Is there any diva in country music with more star power than Reba McEntire?
Sure, Shania's got the buzz, and Dolly's got the high-profile movie roles, but no woman in country music matches the sheer, fame-driven ambition of this 42-year-old former rodeo gal from Chockie, Okla.
Consider her current stage show, which reportedly continues her penchant for blockbuster spectacles with 11 costume changes, an 11-piece band, 10 dancers, three stages, a small plane and enough fireworks for any Fourth of July celebration.
There's her current, all-pervasive ad campaign for Doritos tortilla chips, and the second tier movie and television roles _ from the campy horror flick Tremors to the small tube's Buffalo Girls and The Gambler Returns.
Indeed, as the fiery-haired singer celebrates more than 20 years in the biz, McEntire still works harder than any other star at keeping her perky mug in front of the fans. And, in contrast to the easy-going style of longtime stars such as Parton and Tanya Tucker, she's not shy about expressing her ambitions.
"I'm hungry to maintain and excel," she told Ladies Home Journal magazine last year. "I always feel pressure from younger artists, and I like that competition. I've always said, if I ever have to go backwards _ even one step _ I'll quit."
How ambitious can she be? According to one story, when a fan asked her about not having a No. 1 country hit in 1994, instead of laughing off the comment, she focused on it. By spring 1995, a No. 1 was in her hip pocket.
"I wasn't doing the hip stuff kids want to listen to," McEntire told the Journal, stressing her own belief that it's the material _ not advancing age _ that keep many of country's older artists out of radio playlists and off the sales charts.
"It has nothing to do with old," she continued in the Journal piece. "If veteran artists invested their money back into their shows and romanced the younger generation with modernized songs, they'd be on the radio. They've got to have the drive and bust their butts."
It sounds like easy advice, coming from a woman who still looks at least 10 years younger than she actually is on the simple, elegant photos that grace the inner sleeve of her latest CD, Starting Over.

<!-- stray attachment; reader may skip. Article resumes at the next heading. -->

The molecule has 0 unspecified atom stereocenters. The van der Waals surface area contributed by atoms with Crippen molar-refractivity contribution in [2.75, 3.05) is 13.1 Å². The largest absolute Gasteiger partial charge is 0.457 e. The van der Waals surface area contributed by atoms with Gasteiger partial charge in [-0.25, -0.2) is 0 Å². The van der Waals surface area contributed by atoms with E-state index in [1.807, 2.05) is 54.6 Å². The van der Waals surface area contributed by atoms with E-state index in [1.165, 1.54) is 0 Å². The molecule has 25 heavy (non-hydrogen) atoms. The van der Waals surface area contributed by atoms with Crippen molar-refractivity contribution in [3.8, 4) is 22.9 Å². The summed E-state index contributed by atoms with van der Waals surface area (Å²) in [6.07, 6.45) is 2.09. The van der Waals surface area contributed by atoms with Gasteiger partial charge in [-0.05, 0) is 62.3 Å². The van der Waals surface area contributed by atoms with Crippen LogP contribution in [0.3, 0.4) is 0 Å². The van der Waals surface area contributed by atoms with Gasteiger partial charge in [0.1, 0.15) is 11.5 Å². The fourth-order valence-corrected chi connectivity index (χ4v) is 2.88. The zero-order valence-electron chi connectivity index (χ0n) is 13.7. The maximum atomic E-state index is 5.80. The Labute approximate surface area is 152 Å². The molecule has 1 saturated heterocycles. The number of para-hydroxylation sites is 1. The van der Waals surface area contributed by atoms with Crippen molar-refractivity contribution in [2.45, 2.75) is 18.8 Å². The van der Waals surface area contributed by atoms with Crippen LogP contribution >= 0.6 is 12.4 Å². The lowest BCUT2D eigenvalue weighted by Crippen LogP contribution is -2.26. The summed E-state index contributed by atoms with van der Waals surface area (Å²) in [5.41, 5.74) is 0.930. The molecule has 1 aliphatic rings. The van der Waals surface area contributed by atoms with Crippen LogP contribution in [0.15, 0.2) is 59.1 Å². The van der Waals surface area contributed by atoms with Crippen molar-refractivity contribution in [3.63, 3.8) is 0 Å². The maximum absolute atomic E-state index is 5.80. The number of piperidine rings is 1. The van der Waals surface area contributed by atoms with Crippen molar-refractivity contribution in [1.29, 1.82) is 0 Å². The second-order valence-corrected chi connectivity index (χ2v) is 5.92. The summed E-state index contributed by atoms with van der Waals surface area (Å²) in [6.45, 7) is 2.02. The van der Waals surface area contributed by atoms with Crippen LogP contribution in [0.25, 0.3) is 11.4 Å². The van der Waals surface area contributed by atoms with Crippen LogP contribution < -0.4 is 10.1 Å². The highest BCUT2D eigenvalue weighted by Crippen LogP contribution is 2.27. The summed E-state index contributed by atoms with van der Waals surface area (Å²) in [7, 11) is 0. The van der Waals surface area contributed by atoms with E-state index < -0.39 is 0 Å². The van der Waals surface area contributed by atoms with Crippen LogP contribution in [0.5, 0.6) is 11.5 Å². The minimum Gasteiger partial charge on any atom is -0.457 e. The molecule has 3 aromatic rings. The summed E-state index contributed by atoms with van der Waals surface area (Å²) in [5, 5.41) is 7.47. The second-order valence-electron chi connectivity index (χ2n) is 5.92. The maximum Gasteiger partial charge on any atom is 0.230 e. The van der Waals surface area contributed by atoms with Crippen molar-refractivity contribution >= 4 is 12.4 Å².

Still, it's an ethic McEntire backs up with a reported 120 live dates a year _ regardless of what other projects she has going _ along with an amazing 17 albums released over 20 years.
On Starting Over, the veteran star hedges her bets by re-interpreting songs made famous by other artists _ from the Linda Ronstadt vehicle You're No Good (twanged up a little with pedal steel and countrified backing vocals) to tunes first championed by Glen Campbell, Crystal Gayle, The Supremes and Patti Labelle.
Similarly, the players on this record include such '80s pop stalwarts as Karla Bonoff and keyboardist/producer Michael Omartian (Rod Stewart, Christopher Cross), along with musicians who've performed with James Taylor, Phil Collins and Michael Jackson.
"The 10 songs I selected are timeless," McEntire told USA Today in November. "They'll be hits when (5-year-old son) Shelby has kids."
They're also instantly recognizable tunes that have already received lots of airplay in other forms _ a shrewd choice of material for an artist that might have trouble getting on the radio with less-popular stuff.
Still, it's a stand that seems like an abrupt about-face from the position she staked in the mid-'80s, when her 1984 record My Kind of Country capitalized on the new traditionalist movement made popular by artists like Randy Travis.
"It seemed like, back when I did My Kind of Country, nobody was doing that kind of thing, and it really did feel like country music was slipping away," she told Country Music Magazine in 1987. "The old Ray Price-type songs are something I'll never get away from."
Some say Reba's no-hold-barred ambition _ at odds with her down-home, gingham girl image _ stems from her formative years spent growing up with an emotionally distant, rodeo-riding father and fish-bait saleswoman mother; enduring a childhood filled with tough times and hard work.
Things didn't get much better when she married rodeo star Charlie Battles in 1976, balancing her music with his work and chafing under his domineering management of her career. When their union finally collapsed in 1987, McEntire wound up falling for her then-married pedal steel player, Narvel Blackstock _ the same way she'd fallen for Battles while he was married to another woman, according to Redbook magazine.
Times only got tougher in 1991, when seven members of her band were killed in a plane crash coming from a San Diego show. Three weeks later, McEntire was singing at the Academy Awards; her explanation was that work helped ease the pain, but some criticized her for spinning the tragedy into a double platinum album, 1991's For My Broken Heart.
Regardless of her motivations, it's obvious country fans have responded warmly to her considerable vocal talents and knack for marketing herself, snapping up copies of Starting Over to the tune of more than one-million copies sold.
McEntire's financial savvy even prompted the singer to diversify her management company, Starstruck Entertainment, to help satisfy her needs as an artist.
Accordingly, besides guiding other stars such as Linda Davis and Rhett Akins, Starstruck also includes divisions in song publishing, ground transportation, an air charter service and a construction company, which built a 25,000-square-foot office building for the firm in Nashville.
"I'm gonna sound like a greedy, driven, possessed woman," McEntire told Working Woman magazine. "But that's pretty much what you have to be to get ahead. I have done everything in the world to break through."
AT A GLANCE
Reba McEntire appears Saturday with Billy Dean at the Florida State Fairgrounds, 4800 Hwy. 301 North, Tampa. Tickets are $30 for the 8 p.m. show. 621-7821.